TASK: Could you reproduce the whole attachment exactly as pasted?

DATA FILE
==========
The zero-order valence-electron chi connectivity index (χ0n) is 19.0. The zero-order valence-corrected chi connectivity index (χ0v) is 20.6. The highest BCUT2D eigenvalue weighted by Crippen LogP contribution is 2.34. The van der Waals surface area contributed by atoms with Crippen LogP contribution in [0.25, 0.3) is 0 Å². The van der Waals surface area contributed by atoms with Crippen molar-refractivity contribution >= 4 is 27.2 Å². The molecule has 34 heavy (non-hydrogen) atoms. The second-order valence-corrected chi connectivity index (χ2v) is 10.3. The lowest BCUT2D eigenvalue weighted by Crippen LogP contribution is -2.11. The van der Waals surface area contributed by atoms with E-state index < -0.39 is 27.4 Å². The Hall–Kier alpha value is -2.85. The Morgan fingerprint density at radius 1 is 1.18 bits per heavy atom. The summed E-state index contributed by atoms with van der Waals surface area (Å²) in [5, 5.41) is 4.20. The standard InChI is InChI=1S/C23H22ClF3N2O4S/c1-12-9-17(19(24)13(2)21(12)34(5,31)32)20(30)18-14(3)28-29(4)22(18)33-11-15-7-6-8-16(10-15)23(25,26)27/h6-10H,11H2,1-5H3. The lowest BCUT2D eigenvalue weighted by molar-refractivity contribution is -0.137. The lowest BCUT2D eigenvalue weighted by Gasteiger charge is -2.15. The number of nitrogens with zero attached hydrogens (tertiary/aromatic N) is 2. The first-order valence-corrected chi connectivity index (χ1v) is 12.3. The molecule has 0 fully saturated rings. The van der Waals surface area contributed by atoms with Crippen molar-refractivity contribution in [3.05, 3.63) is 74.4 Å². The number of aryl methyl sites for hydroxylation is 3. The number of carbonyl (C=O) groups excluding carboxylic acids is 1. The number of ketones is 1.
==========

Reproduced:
The zero-order valence-electron chi connectivity index (χ0n) is 19.0. The zero-order valence-corrected chi connectivity index (χ0v) is 20.6. The highest BCUT2D eigenvalue weighted by Crippen LogP contribution is 2.34. The van der Waals surface area contributed by atoms with Crippen LogP contribution in [0.25, 0.3) is 0 Å². The van der Waals surface area contributed by atoms with Crippen molar-refractivity contribution >= 4 is 27.2 Å². The molecule has 34 heavy (non-hydrogen) atoms. The second-order valence-corrected chi connectivity index (χ2v) is 10.3. The lowest BCUT2D eigenvalue weighted by Crippen LogP contribution is -2.11. The van der Waals surface area contributed by atoms with E-state index < -0.39 is 27.4 Å². The Hall–Kier alpha value is -2.85. The Morgan fingerprint density at radius 1 is 1.18 bits per heavy atom. The summed E-state index contributed by atoms with van der Waals surface area (Å²) in [5, 5.41) is 4.20. The standard InChI is InChI=1S/C23H22ClF3N2O4S/c1-12-9-17(19(24)13(2)21(12)34(5,31)32)20(30)18-14(3)28-29(4)22(18)33-11-15-7-6-8-16(10-15)23(25,26)27/h6-10H,11H2,1-5H3. The lowest BCUT2D eigenvalue weighted by molar-refractivity contribution is -0.137. The lowest BCUT2D eigenvalue weighted by Gasteiger charge is -2.15. The number of nitrogens with zero attached hydrogens (tertiary/aromatic N) is 2. The first-order valence-corrected chi connectivity index (χ1v) is 12.3. The molecule has 0 fully saturated rings. The van der Waals surface area contributed by atoms with Crippen molar-refractivity contribution in [3.05, 3.63) is 74.4 Å². The number of aryl methyl sites for hydroxylation is 3. The number of carbonyl (C=O) groups excluding carboxylic acids is 1. The number of ketones is 1.